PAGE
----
http://professional.wsj.com/article/SB10000872396390443713704577601113671007448.html?mg=reno64-wsj

So now CMS intends to cut the reimbursement to the outpatient physician level.  Common sense & fairness would lead to a fair payment regardless of where the service is provided but these are the capricious aspects of our reimbursement system.  Physician groups should not be paid so little and hospitals should not be paid so much.

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The nation’s four largest hospital associations and their allies are urging Congress to oppose a cap on payments for outpatient services.

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ACE Inhibitor as Indulgence Pill

ACE Inhibitor as Indulgence Pill | Heart and Vascular Health | Scoop.it

My comment:  Sounds like an attractive option.  Eat what you want but take a pill to avoid the consequences.  Unfortunately, this has already been tried in a large human study called NAVIGATOR. http://www.nejm.org/doi/full/10.1056/NEJMoa1001121

Using the medicine Valsartan had a very small effect on reducing the progresion to diabetes (16%) and no effect on cardiovascular risk.  We still have to eat right and exercise. Sorry.

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A steady diet of hamburgers, fries, and Coke might not hurt the heart and the waistline as much with the ACE inhibitor captopril on board.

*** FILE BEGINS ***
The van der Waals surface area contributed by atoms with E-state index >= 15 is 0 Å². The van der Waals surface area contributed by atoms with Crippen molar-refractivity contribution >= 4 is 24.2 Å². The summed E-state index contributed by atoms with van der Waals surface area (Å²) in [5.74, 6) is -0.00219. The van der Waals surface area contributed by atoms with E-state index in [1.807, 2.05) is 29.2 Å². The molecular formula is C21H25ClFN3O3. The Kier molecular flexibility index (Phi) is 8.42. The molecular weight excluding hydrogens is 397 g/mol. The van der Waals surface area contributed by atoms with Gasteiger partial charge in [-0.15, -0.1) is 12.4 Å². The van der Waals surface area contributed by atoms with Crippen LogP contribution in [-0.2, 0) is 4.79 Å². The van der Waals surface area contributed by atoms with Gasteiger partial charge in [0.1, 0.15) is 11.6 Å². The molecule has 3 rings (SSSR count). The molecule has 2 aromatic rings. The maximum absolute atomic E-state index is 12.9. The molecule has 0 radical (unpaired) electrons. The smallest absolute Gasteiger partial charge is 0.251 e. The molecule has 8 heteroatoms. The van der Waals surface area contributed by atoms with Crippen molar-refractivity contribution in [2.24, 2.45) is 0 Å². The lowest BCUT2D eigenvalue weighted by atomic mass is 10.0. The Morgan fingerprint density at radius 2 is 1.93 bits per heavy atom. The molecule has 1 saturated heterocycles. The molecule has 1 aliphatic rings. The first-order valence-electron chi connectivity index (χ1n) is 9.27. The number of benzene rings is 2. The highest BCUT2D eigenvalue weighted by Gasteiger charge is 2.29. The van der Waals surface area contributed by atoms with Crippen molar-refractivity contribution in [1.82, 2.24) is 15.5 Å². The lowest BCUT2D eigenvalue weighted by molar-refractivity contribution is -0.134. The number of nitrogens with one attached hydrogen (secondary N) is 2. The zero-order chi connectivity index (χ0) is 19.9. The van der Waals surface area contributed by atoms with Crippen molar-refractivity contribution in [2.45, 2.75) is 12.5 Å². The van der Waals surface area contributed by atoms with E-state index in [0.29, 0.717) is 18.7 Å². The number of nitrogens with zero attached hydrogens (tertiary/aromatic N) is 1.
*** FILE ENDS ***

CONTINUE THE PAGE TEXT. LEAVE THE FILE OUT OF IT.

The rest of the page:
Researchers at Emory University in Atlanta fed a high-fat diet with plenty of trans fat and high-fructose corn syrup to mice, with all the expected unhealthy effects on obesity, insulin resistance, and heart parameters.

But adding captopril to the drinking water along with the unhealthy diet reduced and even reversed weight gain, blocked abdominal fat gain, and improved glucose tolerance compared with controls. The drug also prevented the cardiac hypertrophy and cardiac dysfunction that developed in the other mice.

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Harder Exercise Tied to Lower Heart Risk in Kids

Harder Exercise Tied to Lower Heart Risk in Kids | Heart and Vascular Health | Scoop.it

Vigorous physical activity -- as opposed to less-intense exercise -- appears to be key in reducing cardiometabolic risk in children and teens, researchers found.

Percentage of children & teens with high blood pressure declined from 20.2% to 8%, reported online in Archives of Pediatrics & Adolescent Medicine.

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Medical debt in Massachusetts persists

Medical debt in Massachusetts persists | Heart and Vascular Health | Scoop.it

Medical debt in Massachusetts persists: Data unchanged since passage of 2006 health law

Architects of the pioneering 2006 Massachusetts health law, which required most residents to have insurance, expected it would reduce families’ medical debt. But the most recent data suggest the scope of medical debt has remained largely unchanged.